The volunteers gathered at 8:45 at Boston City Hall, that local masterpiece/monstrosity of the architectural style that proudly declared itself as Brutalism. People standing in the area just past the metal detector pointed us to our team area.
The homeless census was framed as a local event, but in truth, every city that gets federal money to shelter homeless people is obligated to do this kind of "point-in-time" count. Whatever the flaws of this approach, don't blame your mayor. There are better ways to count homeless people if you're concerned about estimating the number of actual homeless people. But it's the perfect policy for counting homeless people if your concern about homeless people starts with those who are visible to others.
"Homelessness", as an idea for folks who aren't poor, mostly amounts to a category that translates to the visibly desperate, the obviously impoverished. I hear this when I explain what I do for a living in well-to-do social settings. There is sometimes this strange fumbling on the part of the person I'm talking to, where they end up blurting out some story like "I talked to a homeless person once" or "I bought a guy a sandwich" or "I see people with signs on my drive home from work." That's OK. I understand that when I say the word "homeless" that this pokes right into an until-then-healed-over confusion and anxiety that people feel when they actually see other people's desperation. What they feel in that moment when somehow the desperation connects to them, and they know that it's both simple and complicated at the same time.
Homelessness isn't just the man sleeping in a doorway in a wealthy neighborhood. The "homeless lady" who is seen in the park with her bags and her inner voices. This is mostly who people at parties I go to are thinking of. And those are important people too. But, I learned from my boss when I started doing this job, you can get all kinds of answers when you ask, what are the causes of homelessness?--and you can offer a very simple response in return. Homelessness is caused when the cost of having a home exceeds the ability of people to pay that cost. The rest--that's just details.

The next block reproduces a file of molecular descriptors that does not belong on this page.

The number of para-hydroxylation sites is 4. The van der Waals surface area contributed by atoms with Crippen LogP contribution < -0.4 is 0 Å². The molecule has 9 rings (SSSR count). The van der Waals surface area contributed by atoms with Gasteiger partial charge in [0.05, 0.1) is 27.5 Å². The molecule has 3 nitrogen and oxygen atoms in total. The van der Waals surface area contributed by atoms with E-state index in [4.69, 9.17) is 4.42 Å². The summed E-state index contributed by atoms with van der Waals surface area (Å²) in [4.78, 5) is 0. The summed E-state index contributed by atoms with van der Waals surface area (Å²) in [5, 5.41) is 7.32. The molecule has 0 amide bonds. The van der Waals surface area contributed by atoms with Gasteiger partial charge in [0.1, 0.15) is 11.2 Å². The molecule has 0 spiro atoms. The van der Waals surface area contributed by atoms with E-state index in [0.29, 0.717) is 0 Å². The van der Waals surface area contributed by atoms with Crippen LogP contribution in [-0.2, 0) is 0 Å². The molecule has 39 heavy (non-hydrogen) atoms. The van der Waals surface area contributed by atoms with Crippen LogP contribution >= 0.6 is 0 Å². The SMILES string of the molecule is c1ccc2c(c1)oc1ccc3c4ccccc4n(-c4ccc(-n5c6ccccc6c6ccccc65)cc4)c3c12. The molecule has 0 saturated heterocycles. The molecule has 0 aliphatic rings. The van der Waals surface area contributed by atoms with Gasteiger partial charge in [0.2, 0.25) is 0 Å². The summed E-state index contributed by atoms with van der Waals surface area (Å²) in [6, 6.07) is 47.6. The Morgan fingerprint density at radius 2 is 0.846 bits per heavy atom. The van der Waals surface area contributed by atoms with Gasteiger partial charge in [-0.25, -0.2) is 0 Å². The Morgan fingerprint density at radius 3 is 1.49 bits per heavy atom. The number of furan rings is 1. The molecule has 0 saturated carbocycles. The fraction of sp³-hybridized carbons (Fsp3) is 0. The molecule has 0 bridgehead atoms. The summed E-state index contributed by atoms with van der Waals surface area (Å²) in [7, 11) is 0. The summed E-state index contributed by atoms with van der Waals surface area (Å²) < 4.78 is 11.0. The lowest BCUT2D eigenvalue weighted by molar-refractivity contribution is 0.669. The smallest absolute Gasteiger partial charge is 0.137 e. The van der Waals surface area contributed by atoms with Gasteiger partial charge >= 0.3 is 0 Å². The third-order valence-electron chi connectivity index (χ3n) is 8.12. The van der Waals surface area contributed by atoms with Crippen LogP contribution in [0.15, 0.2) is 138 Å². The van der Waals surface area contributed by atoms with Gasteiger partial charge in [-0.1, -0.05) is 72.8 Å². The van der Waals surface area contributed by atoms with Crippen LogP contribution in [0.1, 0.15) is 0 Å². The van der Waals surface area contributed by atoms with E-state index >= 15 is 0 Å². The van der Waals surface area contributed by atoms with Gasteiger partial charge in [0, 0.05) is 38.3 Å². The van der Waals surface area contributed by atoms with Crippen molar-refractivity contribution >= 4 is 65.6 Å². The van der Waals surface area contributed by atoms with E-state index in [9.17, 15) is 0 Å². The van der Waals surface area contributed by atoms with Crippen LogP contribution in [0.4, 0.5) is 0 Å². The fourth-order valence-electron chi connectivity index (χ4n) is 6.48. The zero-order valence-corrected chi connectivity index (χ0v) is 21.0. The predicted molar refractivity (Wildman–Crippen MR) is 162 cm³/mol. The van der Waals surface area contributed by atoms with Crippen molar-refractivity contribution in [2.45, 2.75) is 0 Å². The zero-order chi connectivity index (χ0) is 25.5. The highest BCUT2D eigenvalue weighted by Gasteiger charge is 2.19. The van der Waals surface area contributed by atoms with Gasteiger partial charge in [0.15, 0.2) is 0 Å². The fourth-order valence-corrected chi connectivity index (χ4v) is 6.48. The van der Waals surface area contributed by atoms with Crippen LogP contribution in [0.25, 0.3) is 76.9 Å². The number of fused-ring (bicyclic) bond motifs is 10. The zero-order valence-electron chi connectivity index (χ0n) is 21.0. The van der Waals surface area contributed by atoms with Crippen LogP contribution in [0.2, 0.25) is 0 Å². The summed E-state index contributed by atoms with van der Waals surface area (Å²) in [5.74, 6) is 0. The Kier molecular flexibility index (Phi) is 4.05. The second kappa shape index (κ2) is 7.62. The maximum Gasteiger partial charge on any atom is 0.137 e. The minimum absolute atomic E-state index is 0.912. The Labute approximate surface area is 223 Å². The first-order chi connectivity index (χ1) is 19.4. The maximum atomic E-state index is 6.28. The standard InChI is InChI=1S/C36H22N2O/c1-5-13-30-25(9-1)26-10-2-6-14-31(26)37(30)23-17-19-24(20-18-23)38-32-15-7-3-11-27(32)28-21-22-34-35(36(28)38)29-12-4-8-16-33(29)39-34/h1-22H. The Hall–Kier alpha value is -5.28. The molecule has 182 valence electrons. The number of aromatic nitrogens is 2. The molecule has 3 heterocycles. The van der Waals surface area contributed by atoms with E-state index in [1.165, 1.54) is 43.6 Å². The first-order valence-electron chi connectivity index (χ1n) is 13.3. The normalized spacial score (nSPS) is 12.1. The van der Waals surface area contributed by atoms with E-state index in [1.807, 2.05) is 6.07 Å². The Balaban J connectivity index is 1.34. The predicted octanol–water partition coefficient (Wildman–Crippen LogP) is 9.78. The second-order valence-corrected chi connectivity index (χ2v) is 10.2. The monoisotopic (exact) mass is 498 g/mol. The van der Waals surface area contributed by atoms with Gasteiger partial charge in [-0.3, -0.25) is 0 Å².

And this might remind you that there are some other homeless people you'll never count, people whose suffering is immense but not visible, not recalled as a "social problem" because it doesn't enter into the social urban space:
- A woman who regularly must inhabit a treacherous ever-shifting zone between a man's simply selfish sex and his outright rapes in order to stay in an apartment.
- A man who is sleeping in a storage unit, in a warehouse storage facility.
- A woman and her child who won't leave her boyfriend's house because he really might kill them if they do.
- A transgender woman who gets one kind of abuse in women's shelters and another in men's, and so stays outside to avoid both.
- A man who has to stay out of his sister's house a few nights each week so she doesn't lose her housing for having people stay in her apartment.
- A man, just out of prison, taken in by a woman who wants to fix him, to save him, and he's not sure that he's fixable or that he wants to be saved, but he knows he wants to be inside.
And there are so many more.
Even, almost, a small group of women in an ATM vestibule in a corner of the city I won't identify, women we didn't see at first, looking wary. We did count them, luckily. But we didn't count any of the others. And if it was easy to get an affordable place to live, all of them would have their lives changed. If we made housing a priority. If we thought it was what our fellow human beings deserved. If we could count them all, and they all counted.